This week I have been reading different books and articles that come from a much more liberal view of Christianity than what I profess. It has been enlightening. I want to tell you what is so appealing and Right about these books and viewpoints. They all seem to have a really good grasp on the overwhelming Love and Grace of God. They talk about rich and poor people serving alongside each other. They talk about the healthy serving bread to the sick. They talk about the people in community seeking out the lost and the lonely and drawing them into a nurturing environment. They talk about grace to forgive the most heinous wrongs. They talk about including those who are the social outcasts, extending mercy to the misunderstood, being Jesus’ hands and feet here on earth.

It is so Good. So Right. It draws me in and I find myself wishing to be more like that, wishing to be part of this group of Christians who have somehow been able to set aside selfishness and have learned how to serve the lost.

I feel like the mainstream evangelical church, of which I am a part, has been portrayed as a people who don’t venture far outside their four walls. People who have a strict standard and woe to those who don’t fit into the mold. People who are comfortable hanging around their own race, hanging around people who all make about the same amount of money as they do. This is the reputation that I see on the news, on the internet, in books, and articles.

Is this reputation deserved? I guess that depends on who you ask. I want to come back to this, but before I do, I need to talk about the problems I saw with these books and articles I was reading. They portray a gospel that is incomplete. It’s grace without judgement, heaven without hell, forgiveness without repentance. It is a soft gospel that seems to go through a lot of awkward contortions to ignore the written Word. It also seems to ignore the awesome, fearful Holiness of God.

So, here is my question that has been nagging me for over a week now, keeping me up at night. How do we maintain the balance? How do we extend a hand to the hurting, be the hands and feet of Jesus, be so overwhelmingly loving that people are just drawn to the Jesus inside of us..How do we do that, but also call people to repentance? How do we not only say, I love you, though I hate your sin, but I also want to offer freedom from those sin addictions? Freedom from bondage! How do we hold true to the scriptures that say, Come! Come to the table, everyone is welcome!

‘The wedding banquet is ready, but those I invited did not deserve to come. 9 So go to the street corners and invite to the banquet anyone you find.’ 10 So the servants went out into the streets and gathered all the people they could find, the bad as well as the good, and the wedding hall was filled with guests.” Matthew 22 8b-10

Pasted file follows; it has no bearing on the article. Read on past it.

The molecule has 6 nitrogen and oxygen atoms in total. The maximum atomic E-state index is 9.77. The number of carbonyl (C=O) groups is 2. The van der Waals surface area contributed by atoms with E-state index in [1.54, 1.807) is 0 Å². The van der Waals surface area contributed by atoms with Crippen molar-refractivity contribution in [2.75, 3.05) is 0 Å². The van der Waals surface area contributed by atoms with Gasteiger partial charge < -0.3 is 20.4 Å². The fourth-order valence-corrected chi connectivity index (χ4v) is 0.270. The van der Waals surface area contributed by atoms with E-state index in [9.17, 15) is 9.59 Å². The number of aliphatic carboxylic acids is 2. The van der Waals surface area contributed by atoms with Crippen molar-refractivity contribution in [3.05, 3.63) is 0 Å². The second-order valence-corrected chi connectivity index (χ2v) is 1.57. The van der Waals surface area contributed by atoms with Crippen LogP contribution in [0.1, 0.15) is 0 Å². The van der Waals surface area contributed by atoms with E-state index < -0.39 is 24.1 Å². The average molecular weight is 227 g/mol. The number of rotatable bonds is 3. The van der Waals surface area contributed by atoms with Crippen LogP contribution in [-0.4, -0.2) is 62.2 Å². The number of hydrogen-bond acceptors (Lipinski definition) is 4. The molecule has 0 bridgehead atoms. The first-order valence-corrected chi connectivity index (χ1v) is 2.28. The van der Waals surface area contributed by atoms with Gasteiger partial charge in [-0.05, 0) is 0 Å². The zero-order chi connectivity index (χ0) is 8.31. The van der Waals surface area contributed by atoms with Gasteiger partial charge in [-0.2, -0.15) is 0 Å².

And while we are telling everyone to come, everyone is welcome, we also acknowledge the scripture that says,

small is the gate and narrow the road that leads to life, and only a few find it.” Matthew 7:14

As I read arguments from both sides, I feel like they are saying you have to choose. You have to choose love and grace or you have to choose law and Holiness. Why?? Why do we have to choose? It’s the same Jesus who taught us to love our neighbor as ourselves who reached out and touched the leper to heal him, who also said, Go and sin no more.

So, back to the evangelical church. Is our reputation for exclusiveness and legalism deserved? I look at my own church and I realize, there is no easy answer. A church is simply a body of people. People who sin. People who are weak. People who have said, Yes, Jesus, I want to follow you, but they are still daily having to learn how to deny themselves, pick up their cross, and follow Jesus. We’re all learning as we go, and we make a ton of mistakes along the way. My church is a holy mixture of God’s divine love being played out right alongside people’s sinful natures. There are definite things I want to see change. I want to see a lot more color and variety of people at my church meetings. I want to us to work harder at making our church a place where drug addicts, homeless people, ex-cons, prostitutes, and even awkward teenagers, can walk in the door and immediately feel welcome and at home. I want to figure out how I can be one of those people that make people feel welcome and at home. I want to stay fully immersed in God’s word while carrying that Gospel message that I’m so diligently studying, carrying it to my neighbor, to the lady at the library, to the neighborhood children who come to my door. I want to be the Hands and Feet of Jesus and I want those hands and feet to be cemented, fully rooted in God’s word.

 

These are some of the thoughts that are keeping me up at night.